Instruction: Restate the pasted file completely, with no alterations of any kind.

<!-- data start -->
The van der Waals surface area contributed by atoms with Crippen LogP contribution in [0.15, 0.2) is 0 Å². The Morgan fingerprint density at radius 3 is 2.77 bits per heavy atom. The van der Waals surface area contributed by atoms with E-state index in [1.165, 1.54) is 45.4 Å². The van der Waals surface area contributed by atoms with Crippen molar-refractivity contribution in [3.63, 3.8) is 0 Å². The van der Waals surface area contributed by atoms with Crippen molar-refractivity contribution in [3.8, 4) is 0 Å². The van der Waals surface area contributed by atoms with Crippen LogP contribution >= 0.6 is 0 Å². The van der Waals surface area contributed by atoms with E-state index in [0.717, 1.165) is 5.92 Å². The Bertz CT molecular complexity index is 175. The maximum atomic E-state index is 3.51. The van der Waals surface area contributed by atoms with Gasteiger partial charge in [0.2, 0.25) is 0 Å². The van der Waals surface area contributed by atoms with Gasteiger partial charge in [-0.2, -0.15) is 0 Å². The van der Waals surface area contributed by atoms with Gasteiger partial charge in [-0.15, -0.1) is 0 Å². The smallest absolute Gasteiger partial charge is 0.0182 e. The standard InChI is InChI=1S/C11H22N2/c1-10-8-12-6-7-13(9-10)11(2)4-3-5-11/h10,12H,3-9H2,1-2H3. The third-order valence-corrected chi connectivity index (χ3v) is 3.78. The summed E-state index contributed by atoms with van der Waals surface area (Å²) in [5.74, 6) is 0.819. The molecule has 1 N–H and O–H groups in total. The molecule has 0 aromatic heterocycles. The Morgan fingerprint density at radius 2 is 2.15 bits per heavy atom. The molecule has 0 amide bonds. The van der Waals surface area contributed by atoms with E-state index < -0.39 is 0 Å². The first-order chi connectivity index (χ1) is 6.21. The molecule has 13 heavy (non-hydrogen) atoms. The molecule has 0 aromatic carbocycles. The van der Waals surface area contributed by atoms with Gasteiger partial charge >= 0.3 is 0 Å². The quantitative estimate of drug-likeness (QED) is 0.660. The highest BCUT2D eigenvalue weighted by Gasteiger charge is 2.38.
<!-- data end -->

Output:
The van der Waals surface area contributed by atoms with Crippen LogP contribution in [0.15, 0.2) is 0 Å². The Morgan fingerprint density at radius 3 is 2.77 bits per heavy atom. The van der Waals surface area contributed by atoms with E-state index in [1.165, 1.54) is 45.4 Å². The van der Waals surface area contributed by atoms with Crippen molar-refractivity contribution in [3.63, 3.8) is 0 Å². The van der Waals surface area contributed by atoms with Crippen molar-refractivity contribution in [3.8, 4) is 0 Å². The van der Waals surface area contributed by atoms with Crippen LogP contribution >= 0.6 is 0 Å². The van der Waals surface area contributed by atoms with E-state index in [0.717, 1.165) is 5.92 Å². The Bertz CT molecular complexity index is 175. The maximum atomic E-state index is 3.51. The van der Waals surface area contributed by atoms with Gasteiger partial charge in [0.2, 0.25) is 0 Å². The van der Waals surface area contributed by atoms with Gasteiger partial charge in [-0.2, -0.15) is 0 Å². The van der Waals surface area contributed by atoms with Gasteiger partial charge in [-0.15, -0.1) is 0 Å². The smallest absolute Gasteiger partial charge is 0.0182 e. The standard InChI is InChI=1S/C11H22N2/c1-10-8-12-6-7-13(9-10)11(2)4-3-5-11/h10,12H,3-9H2,1-2H3. The third-order valence-corrected chi connectivity index (χ3v) is 3.78. The summed E-state index contributed by atoms with van der Waals surface area (Å²) in [5.74, 6) is 0.819. The molecule has 1 N–H and O–H groups in total. The molecule has 0 aromatic heterocycles. The Morgan fingerprint density at radius 2 is 2.15 bits per heavy atom. The molecule has 0 amide bonds. The van der Waals surface area contributed by atoms with E-state index < -0.39 is 0 Å². The first-order chi connectivity index (χ1) is 6.21. The molecule has 13 heavy (non-hydrogen) atoms. The molecule has 0 aromatic carbocycles. The van der Waals surface area contributed by atoms with Gasteiger partial charge >= 0.3 is 0 Å². The quantitative estimate of drug-likeness (QED) is 0.660. The highest BCUT2D eigenvalue weighted by Gasteiger charge is 2.38.